Eating “Autoimmune Protocol” due to Chronic Lyme, is something I came to on my own, before it seemed to make a name for itself. Nightshades (potatoes, tomatoes, peppers, eggplant, etc.) were the first to go, as these foods give me severe leg pain that shoots down the outer sides like a sharp, cutting razor. Because nuts and seeds are notoriously known as being hard on the gut, I naturally gave up these foods at the beginning of my illness. Though my chive and basil omelette were once a breakfast staple, I started realizing that reactions to these yummy, farm fresh eggs getting severely worse. I also have been strictly avoiding fructose through a Low-FODMAP diet, as a way to keep SIBO away while my damaged small intestine nerves heal. All others, such as alcohol, sugar (of any kind), and thickeners, have always been off my plate, and therefore never really occur to me as being part of the AIP.
Personally, eating in such a way allows me to cope with every day symptoms, without exacerbating the underlying issues. However, not everyone is able to transition to this way of eating as easily. Even when eating devote Paleo for an extended period of time, nightshades and eggs seem to pop up literally everywhere.
While restrictive eating can quickly become monotonous, all it takes is a little thought and preparation to make each meal that much more satisfactory. Today’s recipe, a hands-off chicken curry soup, is one that I made to help people see that the Autoimmune Paleo protocol does NOT have to be tasteless. It can be plain and simple, with a bit of salt and lard, but it doesn’t have to be bland, and I am here to prove it.
Another important aspect of not just eating an AIP diet, but also living with an illness, is energy conservation. Though being in the kitchen is my favorite form of pain therapy, coming up with meals on the spot is exhausting and frustrating. Because of this, I always have a small selection of fish or meat thawing in the fridge, along with a bunch of staple go-to vegetables readily accessible. With constant fatigue, weakness, and full body pain, planning food ahead is key to minimizing unneeded stress. Today’s recipe is a great example of time and energy management, as you can prep all veggies, meat, and liquid ingredients the evening before. Therefore, all that is left the next day is the simple act of placing the ingredients into your crockpot. I started cooking the soup on the “low” setting, however, 1 hour in I realized time was running short, and proceeded to turn it to “high,” making it to finish around 3-4 hours later. All in all, if cooking the soup of low, I would advise allowing a 6-8 hour time gap, while a setting of high will easily cook in 4 hours. Though this recipe is acceptable for those on the AIP, my family, friend, and cousin, all equally enjoyed it, as I am sure you will too.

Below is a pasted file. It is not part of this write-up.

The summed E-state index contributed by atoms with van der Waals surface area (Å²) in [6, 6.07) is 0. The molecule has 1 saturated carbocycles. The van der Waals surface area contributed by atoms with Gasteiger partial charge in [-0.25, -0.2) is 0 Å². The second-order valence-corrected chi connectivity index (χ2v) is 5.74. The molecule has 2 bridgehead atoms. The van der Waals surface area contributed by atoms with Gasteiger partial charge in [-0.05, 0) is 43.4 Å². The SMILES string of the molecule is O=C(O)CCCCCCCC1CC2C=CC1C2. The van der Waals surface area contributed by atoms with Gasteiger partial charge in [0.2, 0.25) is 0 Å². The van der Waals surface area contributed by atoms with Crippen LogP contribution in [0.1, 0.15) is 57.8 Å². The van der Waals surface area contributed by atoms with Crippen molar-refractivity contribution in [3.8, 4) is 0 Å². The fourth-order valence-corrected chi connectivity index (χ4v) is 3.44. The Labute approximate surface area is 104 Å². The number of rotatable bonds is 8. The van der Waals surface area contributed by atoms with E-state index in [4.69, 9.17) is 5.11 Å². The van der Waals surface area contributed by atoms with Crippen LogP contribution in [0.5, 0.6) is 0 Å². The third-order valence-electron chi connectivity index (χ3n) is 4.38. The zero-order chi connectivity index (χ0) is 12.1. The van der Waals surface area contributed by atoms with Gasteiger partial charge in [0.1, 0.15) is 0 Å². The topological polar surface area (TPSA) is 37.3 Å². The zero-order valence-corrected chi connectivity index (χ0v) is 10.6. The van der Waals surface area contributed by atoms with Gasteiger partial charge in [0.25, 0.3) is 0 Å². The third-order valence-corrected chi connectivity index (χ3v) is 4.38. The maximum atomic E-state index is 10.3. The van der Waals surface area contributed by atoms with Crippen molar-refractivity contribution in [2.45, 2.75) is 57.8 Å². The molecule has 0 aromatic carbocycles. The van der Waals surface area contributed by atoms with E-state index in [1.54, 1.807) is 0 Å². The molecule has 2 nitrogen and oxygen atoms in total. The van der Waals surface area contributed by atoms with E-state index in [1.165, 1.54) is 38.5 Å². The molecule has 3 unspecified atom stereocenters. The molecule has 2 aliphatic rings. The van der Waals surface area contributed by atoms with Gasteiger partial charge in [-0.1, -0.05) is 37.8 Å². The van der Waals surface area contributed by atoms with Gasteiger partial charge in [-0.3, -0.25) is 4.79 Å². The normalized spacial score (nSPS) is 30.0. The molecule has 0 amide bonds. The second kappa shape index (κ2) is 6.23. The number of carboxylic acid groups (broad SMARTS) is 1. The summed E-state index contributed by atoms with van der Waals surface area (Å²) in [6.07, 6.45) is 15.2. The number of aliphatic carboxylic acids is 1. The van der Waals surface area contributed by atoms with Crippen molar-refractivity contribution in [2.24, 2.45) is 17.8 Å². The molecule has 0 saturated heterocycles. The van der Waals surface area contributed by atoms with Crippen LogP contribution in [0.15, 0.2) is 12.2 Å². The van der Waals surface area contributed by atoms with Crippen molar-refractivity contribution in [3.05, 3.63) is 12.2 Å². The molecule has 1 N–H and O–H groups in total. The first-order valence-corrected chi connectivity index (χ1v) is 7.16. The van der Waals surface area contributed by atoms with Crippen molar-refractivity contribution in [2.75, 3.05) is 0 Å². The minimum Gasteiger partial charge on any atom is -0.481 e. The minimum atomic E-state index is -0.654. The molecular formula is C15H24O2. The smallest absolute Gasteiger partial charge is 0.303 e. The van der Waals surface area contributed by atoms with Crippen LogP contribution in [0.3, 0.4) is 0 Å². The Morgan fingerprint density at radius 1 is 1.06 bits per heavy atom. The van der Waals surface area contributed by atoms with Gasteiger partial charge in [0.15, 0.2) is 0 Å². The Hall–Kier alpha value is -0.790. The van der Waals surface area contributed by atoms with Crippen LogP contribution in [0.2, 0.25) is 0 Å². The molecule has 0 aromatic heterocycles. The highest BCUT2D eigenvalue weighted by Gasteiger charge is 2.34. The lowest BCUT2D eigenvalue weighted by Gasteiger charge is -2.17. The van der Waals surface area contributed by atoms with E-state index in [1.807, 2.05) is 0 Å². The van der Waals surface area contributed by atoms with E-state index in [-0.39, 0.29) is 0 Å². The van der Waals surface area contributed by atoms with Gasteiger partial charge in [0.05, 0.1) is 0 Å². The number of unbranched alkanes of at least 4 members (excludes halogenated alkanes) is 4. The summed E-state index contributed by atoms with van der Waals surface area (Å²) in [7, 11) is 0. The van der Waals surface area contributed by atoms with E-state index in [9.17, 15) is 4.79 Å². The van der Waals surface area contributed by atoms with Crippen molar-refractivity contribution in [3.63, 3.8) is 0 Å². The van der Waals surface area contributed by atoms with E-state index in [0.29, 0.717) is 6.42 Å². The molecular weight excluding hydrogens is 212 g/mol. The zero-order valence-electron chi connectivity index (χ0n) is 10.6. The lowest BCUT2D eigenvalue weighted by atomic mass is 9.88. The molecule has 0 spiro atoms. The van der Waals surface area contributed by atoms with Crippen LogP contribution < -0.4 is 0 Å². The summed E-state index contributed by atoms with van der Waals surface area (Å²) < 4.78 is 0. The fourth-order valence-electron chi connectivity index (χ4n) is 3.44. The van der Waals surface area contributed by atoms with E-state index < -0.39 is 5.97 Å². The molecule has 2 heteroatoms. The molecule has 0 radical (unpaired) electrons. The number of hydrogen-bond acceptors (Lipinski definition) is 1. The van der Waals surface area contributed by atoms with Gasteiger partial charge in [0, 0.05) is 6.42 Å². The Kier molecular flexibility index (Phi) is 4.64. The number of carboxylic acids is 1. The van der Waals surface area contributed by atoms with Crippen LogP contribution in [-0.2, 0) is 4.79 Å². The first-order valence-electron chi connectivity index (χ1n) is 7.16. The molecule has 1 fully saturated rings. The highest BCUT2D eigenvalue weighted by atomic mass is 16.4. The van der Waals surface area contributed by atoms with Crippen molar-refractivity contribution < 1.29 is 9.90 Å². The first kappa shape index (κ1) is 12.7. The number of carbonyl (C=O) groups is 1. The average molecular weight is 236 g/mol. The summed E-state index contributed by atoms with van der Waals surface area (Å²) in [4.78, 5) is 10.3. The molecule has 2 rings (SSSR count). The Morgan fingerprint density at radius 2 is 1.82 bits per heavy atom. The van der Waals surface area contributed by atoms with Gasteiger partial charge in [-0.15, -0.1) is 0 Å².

Coconut Curry Soup
- 2 lb chicken thighs (or) turkey cutlets
- 1 full-fat canned coconut milk
- 3 cups chicken stock
- 4 tsp ground turmeric
- 1 tbsp ground ginger
- 1/4 tsp ground cinnamon
- 1 tbsp garlic powder
- 1 tbsp fresh lemongrass – chopped
- 2 cups leeks (white parts) – sliced into rounds
- 1 medium sweet potato (2 cups) – cut into chunks
- 3 cups baby bok choy – chopped and slivered
- 1/2 head of cauliflower (2 cups)
- 1/2 cup fresh squeezed orange juice (or from a carton)
- 1/2 cup Coconut Aminos
- 1 tsp sea salt
- 2 tsp Red Boat Fish Sauce
- In a blender, combine coconut milk, turmeric, ginger, cinnamon, garlic powder, coconut aminos, fish sauce, and orange juice until smooth.
- Cut chicken into chunks (about 1-2 inches) and place in the bottom of your crock pot, and sprinkle with salt.
- Next, slice leeks into rounds, chop cauliflower and sweet potato into like-sized chunks and place on top of chicken.
- Cut the bottom off the bok choy and sliver leaves down the center for long, skinny strips, placing in the crock pot as well.
- Poor chicken broth into the crockpot, followed by the blended coconut milk dressing.
- Cover pot and cook for 6-8 hours on low, or 4-6 hours on medium-high.
- Ladle into bowls and serve topped with fresh green onion or cilantro.
Proverbs 23:18 “There is surely a future hope for you, and your hope will not be cut off.”